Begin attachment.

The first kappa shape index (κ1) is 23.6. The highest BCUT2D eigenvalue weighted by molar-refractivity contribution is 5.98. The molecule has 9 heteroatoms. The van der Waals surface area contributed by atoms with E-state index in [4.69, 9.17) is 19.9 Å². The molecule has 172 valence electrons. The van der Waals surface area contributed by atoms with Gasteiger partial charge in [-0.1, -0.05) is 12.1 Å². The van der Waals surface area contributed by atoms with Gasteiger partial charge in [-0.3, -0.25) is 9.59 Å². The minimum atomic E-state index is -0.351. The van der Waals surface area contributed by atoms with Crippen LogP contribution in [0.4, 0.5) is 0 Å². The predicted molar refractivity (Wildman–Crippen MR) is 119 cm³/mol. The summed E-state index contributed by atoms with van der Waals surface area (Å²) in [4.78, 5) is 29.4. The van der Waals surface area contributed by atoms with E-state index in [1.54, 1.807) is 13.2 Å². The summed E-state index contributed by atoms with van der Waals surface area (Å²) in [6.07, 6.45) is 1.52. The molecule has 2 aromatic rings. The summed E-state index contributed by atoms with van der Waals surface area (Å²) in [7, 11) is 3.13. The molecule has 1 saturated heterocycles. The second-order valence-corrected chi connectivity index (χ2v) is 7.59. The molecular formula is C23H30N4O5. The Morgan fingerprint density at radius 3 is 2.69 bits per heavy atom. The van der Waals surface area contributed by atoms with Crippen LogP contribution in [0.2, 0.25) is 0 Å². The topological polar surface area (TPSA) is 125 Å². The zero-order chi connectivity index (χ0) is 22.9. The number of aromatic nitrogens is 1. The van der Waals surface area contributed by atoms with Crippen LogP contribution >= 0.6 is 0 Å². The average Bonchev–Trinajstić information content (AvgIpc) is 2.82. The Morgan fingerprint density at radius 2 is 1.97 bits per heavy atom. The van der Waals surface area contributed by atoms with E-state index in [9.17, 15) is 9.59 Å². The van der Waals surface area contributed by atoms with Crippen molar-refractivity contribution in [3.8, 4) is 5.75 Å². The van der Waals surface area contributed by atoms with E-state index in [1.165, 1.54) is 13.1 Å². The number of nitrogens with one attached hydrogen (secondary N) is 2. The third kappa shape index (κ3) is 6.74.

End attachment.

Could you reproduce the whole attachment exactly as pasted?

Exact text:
The first kappa shape index (κ1) is 23.6. The highest BCUT2D eigenvalue weighted by molar-refractivity contribution is 5.98. The molecule has 9 heteroatoms. The van der Waals surface area contributed by atoms with E-state index in [4.69, 9.17) is 19.9 Å². The molecule has 172 valence electrons. The van der Waals surface area contributed by atoms with Gasteiger partial charge in [-0.1, -0.05) is 12.1 Å². The van der Waals surface area contributed by atoms with Gasteiger partial charge in [-0.3, -0.25) is 9.59 Å². The minimum atomic E-state index is -0.351. The van der Waals surface area contributed by atoms with Crippen LogP contribution in [0.4, 0.5) is 0 Å². The predicted molar refractivity (Wildman–Crippen MR) is 119 cm³/mol. The summed E-state index contributed by atoms with van der Waals surface area (Å²) in [4.78, 5) is 29.4. The van der Waals surface area contributed by atoms with E-state index in [1.54, 1.807) is 13.2 Å². The summed E-state index contributed by atoms with van der Waals surface area (Å²) in [6.07, 6.45) is 1.52. The molecule has 2 aromatic rings. The summed E-state index contributed by atoms with van der Waals surface area (Å²) in [7, 11) is 3.13. The molecule has 1 saturated heterocycles. The second-order valence-corrected chi connectivity index (χ2v) is 7.59. The molecular formula is C23H30N4O5. The Morgan fingerprint density at radius 3 is 2.69 bits per heavy atom. The van der Waals surface area contributed by atoms with Crippen LogP contribution in [0.2, 0.25) is 0 Å². The topological polar surface area (TPSA) is 125 Å². The zero-order chi connectivity index (χ0) is 22.9. The number of aromatic nitrogens is 1. The van der Waals surface area contributed by atoms with Crippen LogP contribution >= 0.6 is 0 Å². The average Bonchev–Trinajstić information content (AvgIpc) is 2.82. The Morgan fingerprint density at radius 2 is 1.97 bits per heavy atom. The van der Waals surface area contributed by atoms with E-state index in [9.17, 15) is 9.59 Å². The van der Waals surface area contributed by atoms with Crippen molar-refractivity contribution in [3.8, 4) is 5.75 Å². The van der Waals surface area contributed by atoms with E-state index in [1.165, 1.54) is 13.1 Å². The number of nitrogens with one attached hydrogen (secondary N) is 2. The third kappa shape index (κ3) is 6.74.